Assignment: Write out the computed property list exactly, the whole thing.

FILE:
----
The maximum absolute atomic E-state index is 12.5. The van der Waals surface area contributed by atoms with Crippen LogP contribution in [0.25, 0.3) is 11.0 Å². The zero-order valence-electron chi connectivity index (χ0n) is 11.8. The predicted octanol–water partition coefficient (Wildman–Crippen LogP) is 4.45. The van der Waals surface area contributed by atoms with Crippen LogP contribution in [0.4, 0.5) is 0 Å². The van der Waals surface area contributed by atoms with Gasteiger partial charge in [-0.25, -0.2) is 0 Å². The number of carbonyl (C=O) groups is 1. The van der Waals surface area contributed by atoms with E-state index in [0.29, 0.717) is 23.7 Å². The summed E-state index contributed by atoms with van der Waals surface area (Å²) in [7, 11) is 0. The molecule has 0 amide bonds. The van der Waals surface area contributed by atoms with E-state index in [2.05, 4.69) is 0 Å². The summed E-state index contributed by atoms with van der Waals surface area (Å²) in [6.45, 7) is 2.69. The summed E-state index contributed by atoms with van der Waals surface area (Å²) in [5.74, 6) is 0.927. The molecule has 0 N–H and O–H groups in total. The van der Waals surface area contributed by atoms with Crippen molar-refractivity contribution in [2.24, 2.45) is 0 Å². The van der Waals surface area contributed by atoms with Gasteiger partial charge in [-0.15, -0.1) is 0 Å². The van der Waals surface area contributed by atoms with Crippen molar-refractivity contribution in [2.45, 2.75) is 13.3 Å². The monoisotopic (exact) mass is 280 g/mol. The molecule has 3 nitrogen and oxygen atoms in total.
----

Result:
The maximum absolute atomic E-state index is 12.5. The van der Waals surface area contributed by atoms with Crippen LogP contribution in [0.25, 0.3) is 11.0 Å². The zero-order valence-electron chi connectivity index (χ0n) is 11.8. The predicted octanol–water partition coefficient (Wildman–Crippen LogP) is 4.45. The van der Waals surface area contributed by atoms with Crippen LogP contribution in [0.4, 0.5) is 0 Å². The van der Waals surface area contributed by atoms with Gasteiger partial charge in [-0.25, -0.2) is 0 Å². The number of carbonyl (C=O) groups is 1. The van der Waals surface area contributed by atoms with E-state index in [0.29, 0.717) is 23.7 Å². The summed E-state index contributed by atoms with van der Waals surface area (Å²) in [7, 11) is 0. The molecule has 0 amide bonds. The van der Waals surface area contributed by atoms with E-state index in [2.05, 4.69) is 0 Å². The summed E-state index contributed by atoms with van der Waals surface area (Å²) in [6.45, 7) is 2.69. The summed E-state index contributed by atoms with van der Waals surface area (Å²) in [5.74, 6) is 0.927. The molecule has 0 N–H and O–H groups in total. The van der Waals surface area contributed by atoms with Crippen molar-refractivity contribution in [2.24, 2.45) is 0 Å². The van der Waals surface area contributed by atoms with Gasteiger partial charge in [-0.15, -0.1) is 0 Å². The van der Waals surface area contributed by atoms with Crippen molar-refractivity contribution in [2.45, 2.75) is 13.3 Å². The monoisotopic (exact) mass is 280 g/mol. The molecule has 3 nitrogen and oxygen atoms in total.